Military Archive Research
by Dr. Stuart C Blank
Member of the Orders and Medals Research Society (OMRS)
Member of the Royal Air Force Historical Society (RAFHS)
Member of the Naval Historical Collectors and Research Association (NHCRA)
Member of the Nautical Archaeology Society (NAS)
Member of the International Bank Note Society (IBNS)
Member of the International Bond and Share Society (IBSS)




Review of
Prisoner of the Gestapo - A Memoir of Survival and Captivity in Wartime Poland
By Tom Firth
ISBN 9781848842069
Published by Pen and Sword (
GBP £19.99


This is the extraordinary and interesting memoir of Tom Firth. His childhood was in Japan and he survived the Yokohama earthquake of 1923. His family decided to relocate to his mother’s native Poland but unfortunately Poland was invaded by the Nazis and the Russians in 1939.

His father and elder brother were in England at the time but Tom was trapped in the Russian zone. He managed to get to Warsaw where his mother had survived the bombing of the city. His memoirs vividly illustrate the game he and his mother had to play to avoid capture and internment by both regimes. He managed to shelter escaped British Prisoners of War and this lead to his dramatic arrest by the Gestapo. They were most horrid to him during his interrogation and imprisonment. After eighteen months he was miraculously released only to be re-imprisoned by the Russian Red Army.

After being held by the Gestapo his Russian captors were equally awful. They held him in similarly primitive and degrading conditions. Eventually he was passed to the British Military Mission in Moscow and they arranged his transfer to Britain. He arrived in the UK with a supply column in 1944 and then he commenced the search for locating his close family. The family managed against all odds to re-unite but tragedy occurred when his mother was arrested by Polish Communists. They sentenced her to death but she was freed under a Government amnesty. She arrived in the UK during 1956.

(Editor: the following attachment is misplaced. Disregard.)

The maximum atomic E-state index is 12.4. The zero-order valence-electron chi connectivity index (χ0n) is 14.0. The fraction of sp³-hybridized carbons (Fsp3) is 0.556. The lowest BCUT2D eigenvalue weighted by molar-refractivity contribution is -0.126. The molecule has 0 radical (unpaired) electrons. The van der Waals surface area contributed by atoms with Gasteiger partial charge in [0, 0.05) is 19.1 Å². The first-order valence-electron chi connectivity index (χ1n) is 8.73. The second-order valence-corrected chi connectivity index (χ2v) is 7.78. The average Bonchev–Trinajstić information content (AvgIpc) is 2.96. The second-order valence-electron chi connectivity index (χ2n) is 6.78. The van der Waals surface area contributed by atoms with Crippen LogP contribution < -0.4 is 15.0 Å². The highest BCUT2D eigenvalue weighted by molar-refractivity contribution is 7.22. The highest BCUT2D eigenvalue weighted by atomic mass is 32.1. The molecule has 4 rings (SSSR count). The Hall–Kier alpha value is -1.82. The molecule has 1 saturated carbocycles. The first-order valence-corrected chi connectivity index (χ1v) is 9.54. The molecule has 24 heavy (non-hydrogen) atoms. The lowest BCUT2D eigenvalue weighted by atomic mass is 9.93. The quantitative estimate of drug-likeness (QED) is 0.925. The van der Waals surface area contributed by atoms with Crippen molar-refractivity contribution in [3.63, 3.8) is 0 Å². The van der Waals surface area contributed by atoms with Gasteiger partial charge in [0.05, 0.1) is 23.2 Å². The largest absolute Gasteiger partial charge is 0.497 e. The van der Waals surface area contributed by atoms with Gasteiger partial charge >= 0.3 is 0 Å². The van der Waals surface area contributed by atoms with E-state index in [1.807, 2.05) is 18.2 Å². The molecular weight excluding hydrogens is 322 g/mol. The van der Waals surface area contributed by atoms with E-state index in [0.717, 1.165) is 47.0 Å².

The text details the exploits of an exceptional family and their tale is told in a fluid and vivid way. His style entraps the reader and he has produced a first class autobiography. The characters are brought to life and the reader is transported into the action just as if he was there in the first hand. It is a remarkable story and Mr Firth and his family were extremely lucky and fortunate to have survived all this and to be able to compose the book.

This is a fascinating book which details all his wartime life threatening situations and he has had most unique experiences. It is well worth reading and most enjoyable. It is a miracle that he managed to survive all these incidents and that he was able to put pen to paper. This in itself is quite an achievement.

April 2010